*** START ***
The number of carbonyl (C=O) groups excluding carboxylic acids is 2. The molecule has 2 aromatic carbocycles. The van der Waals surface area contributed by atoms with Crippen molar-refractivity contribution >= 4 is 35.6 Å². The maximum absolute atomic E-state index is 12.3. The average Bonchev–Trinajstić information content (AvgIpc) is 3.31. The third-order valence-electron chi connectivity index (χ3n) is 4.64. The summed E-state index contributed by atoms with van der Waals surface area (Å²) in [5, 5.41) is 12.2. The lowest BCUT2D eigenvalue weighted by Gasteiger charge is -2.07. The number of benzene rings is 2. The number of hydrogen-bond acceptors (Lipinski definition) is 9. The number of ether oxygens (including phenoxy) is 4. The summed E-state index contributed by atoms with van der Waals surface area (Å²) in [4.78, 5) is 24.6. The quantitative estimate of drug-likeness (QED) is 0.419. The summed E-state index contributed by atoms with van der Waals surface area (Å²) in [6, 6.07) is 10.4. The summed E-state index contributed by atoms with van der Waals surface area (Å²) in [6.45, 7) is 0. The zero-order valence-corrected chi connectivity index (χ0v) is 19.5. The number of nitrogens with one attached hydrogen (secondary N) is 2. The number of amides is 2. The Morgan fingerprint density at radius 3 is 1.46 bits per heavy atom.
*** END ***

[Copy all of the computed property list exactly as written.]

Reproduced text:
The number of carbonyl (C=O) groups excluding carboxylic acids is 2. The molecule has 2 aromatic carbocycles. The van der Waals surface area contributed by atoms with Crippen molar-refractivity contribution >= 4 is 35.6 Å². The maximum absolute atomic E-state index is 12.3. The average Bonchev–Trinajstić information content (AvgIpc) is 3.31. The third-order valence-electron chi connectivity index (χ3n) is 4.64. The summed E-state index contributed by atoms with van der Waals surface area (Å²) in [5, 5.41) is 12.2. The lowest BCUT2D eigenvalue weighted by Gasteiger charge is -2.07. The number of benzene rings is 2. The number of hydrogen-bond acceptors (Lipinski definition) is 9. The number of ether oxygens (including phenoxy) is 4. The summed E-state index contributed by atoms with van der Waals surface area (Å²) in [4.78, 5) is 24.6. The quantitative estimate of drug-likeness (QED) is 0.419. The summed E-state index contributed by atoms with van der Waals surface area (Å²) in [6, 6.07) is 10.4. The summed E-state index contributed by atoms with van der Waals surface area (Å²) in [6.45, 7) is 0. The zero-order valence-corrected chi connectivity index (χ0v) is 19.5. The number of nitrogens with one attached hydrogen (secondary N) is 2. The number of amides is 2. The Morgan fingerprint density at radius 3 is 1.46 bits per heavy atom.